Dealing with Negative Attitudes
Dealing with Negative Attitudes on a Mission Trip
People on mission trips often find themselves part of a group or team assigned to a specific task. Unfortunately, not all teams or groups work well together. Groups may wind up frustrated, stuck or squabbling. Some find it difficult to retain focus and motivation because some people are preoccupied with their personal agendas. Groups may be troubled by lack of cohesiveness, by cliques or by one-upmanship. Or, the behavior of one member can sometimes drive all the other group members "up the wall." Here's a list of problem characters who can damage a mission team’s focus.
Busy can't make the meeting, no matter when it's scheduled. She says she's willing to contribute, but she has a busy schedule and lots to do. So, she tells the group to carry on without her. She will do her part; she says, as long as they let her know what that is.
Wily is an alibi artist. He has excuses for all the responsibilities he doesn't carry through on and all the meetings he misses. Some suspect he's a bit of a conniver or con artist.
Smugly doesn't much trust other people and their ability to do things the way she thinks they ought to be done. So, she does everything herself. Whenever someone offers to help, she smoothly puts them off: "It's no problem. Everything is under control. Not to worry." The less others in the group are involved, the happier Smugly seems to be. Delegate is not a verb she uses. No one knows whether Smugly acts the way she does because she is a perfectionist or because she is an egomaniac.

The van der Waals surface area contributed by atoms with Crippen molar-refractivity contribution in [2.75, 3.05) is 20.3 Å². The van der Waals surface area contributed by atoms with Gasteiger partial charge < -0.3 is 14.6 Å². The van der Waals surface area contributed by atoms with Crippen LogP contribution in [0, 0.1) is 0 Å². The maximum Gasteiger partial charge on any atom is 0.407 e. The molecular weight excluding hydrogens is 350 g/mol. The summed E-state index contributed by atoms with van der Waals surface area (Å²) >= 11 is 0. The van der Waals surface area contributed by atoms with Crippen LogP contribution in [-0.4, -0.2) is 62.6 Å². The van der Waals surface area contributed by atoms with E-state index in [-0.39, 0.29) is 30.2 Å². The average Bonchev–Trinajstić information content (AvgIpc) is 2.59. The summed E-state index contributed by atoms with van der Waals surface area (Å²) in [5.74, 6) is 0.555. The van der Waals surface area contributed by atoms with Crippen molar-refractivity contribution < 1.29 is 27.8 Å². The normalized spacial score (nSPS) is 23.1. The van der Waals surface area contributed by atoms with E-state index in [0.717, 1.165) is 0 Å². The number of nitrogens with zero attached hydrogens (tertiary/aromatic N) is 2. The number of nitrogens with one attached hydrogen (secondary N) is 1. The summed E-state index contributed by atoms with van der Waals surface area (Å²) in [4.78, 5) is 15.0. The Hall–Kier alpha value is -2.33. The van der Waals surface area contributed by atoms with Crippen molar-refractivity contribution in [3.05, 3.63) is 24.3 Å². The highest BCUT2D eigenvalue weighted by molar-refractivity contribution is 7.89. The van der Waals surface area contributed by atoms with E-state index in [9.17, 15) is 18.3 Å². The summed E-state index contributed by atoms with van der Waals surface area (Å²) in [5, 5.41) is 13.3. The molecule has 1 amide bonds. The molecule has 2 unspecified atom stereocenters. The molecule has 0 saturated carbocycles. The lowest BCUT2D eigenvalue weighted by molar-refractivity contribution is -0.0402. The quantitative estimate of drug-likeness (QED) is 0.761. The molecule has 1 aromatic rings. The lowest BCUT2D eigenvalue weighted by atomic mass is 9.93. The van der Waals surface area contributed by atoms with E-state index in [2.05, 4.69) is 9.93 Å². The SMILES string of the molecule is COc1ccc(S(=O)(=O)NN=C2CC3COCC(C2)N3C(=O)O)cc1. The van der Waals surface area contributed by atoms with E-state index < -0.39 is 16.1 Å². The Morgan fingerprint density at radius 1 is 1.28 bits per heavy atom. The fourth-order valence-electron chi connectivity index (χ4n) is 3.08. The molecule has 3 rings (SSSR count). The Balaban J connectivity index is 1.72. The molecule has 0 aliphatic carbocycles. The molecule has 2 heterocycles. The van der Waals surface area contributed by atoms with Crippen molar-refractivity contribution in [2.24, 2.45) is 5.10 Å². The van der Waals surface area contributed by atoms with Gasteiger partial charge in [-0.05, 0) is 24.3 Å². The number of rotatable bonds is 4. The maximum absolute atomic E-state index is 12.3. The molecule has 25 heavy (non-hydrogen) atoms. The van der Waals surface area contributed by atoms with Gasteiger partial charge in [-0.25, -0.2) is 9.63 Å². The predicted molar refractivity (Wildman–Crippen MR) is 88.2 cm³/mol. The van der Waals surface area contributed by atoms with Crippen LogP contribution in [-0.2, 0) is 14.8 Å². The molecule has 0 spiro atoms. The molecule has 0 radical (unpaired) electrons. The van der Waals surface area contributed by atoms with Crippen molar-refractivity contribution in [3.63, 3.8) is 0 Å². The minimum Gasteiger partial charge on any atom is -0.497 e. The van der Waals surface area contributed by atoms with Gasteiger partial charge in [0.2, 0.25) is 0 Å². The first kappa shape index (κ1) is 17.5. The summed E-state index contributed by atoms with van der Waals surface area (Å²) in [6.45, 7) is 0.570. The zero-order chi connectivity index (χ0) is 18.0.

Clock comes to meetings and participates, but he always has to leave early for some other engagement.
Quietly comes to group meetings very well prepared, but she is so quiet that people often forget she's there. Her ideas would really help the group, but unless someone calls on her, Quietly doesn't say anything.
Nobody has seen hide nor hair of Absently. He isn't even coming to class anymore. He hasn't tried to contact anybody else in the group. As project deadlines loom ahead, the other members ask themselves: What should we do about Absently?
Lacking motivation and initiative, this listless group member is a sloppy contributor at best. At worst, he's dead weight.
Jokey enjoys being with people. He's always there when the group gets together. The trouble is, he gets the group off track. He cannot stay focused on the task.
No matter what she is asked to do, Whiney complains. She is an expert at finding clouds in silver linings!
Wordy monopolizes meetings. He has good ideas, but he talks and talks and talks. An outsider observing the group would see Wordy doing eighty percent or more of the talking.
Bossy definitely "contributes" to the group. His ideas are good, and he's always ready to offer them. However, Bossy doesn't listen to the ideas of others; he's an obnoxious jerk who forces his solutions on the group. At the first meeting, this know-it-all tries to take charge and push and push until the group goes in the direction he thinks best (even though others in the group may not agree). Bossy has no idea there's a difference between "being the boss" and leading people.
Tardily always shows up late. Sometimes she doesn't show at all. She never quite gets her share of the work done on time. Even on the day her group has to do some kind of presentation in front of an audience; Tardily will probably show up late.
Edgy's negative attitude -- about what she's supposed to be doing at the moment, about group project ideas, and even about life in general -- drags down group morale. Edgy can be a temperamental terror.
Pokey hasn't developed good brainstorming skills. Pokey doesn't listen real well, and her powers of discernment need honing. Groups find Pokey lagging behind when creative juices are flowing.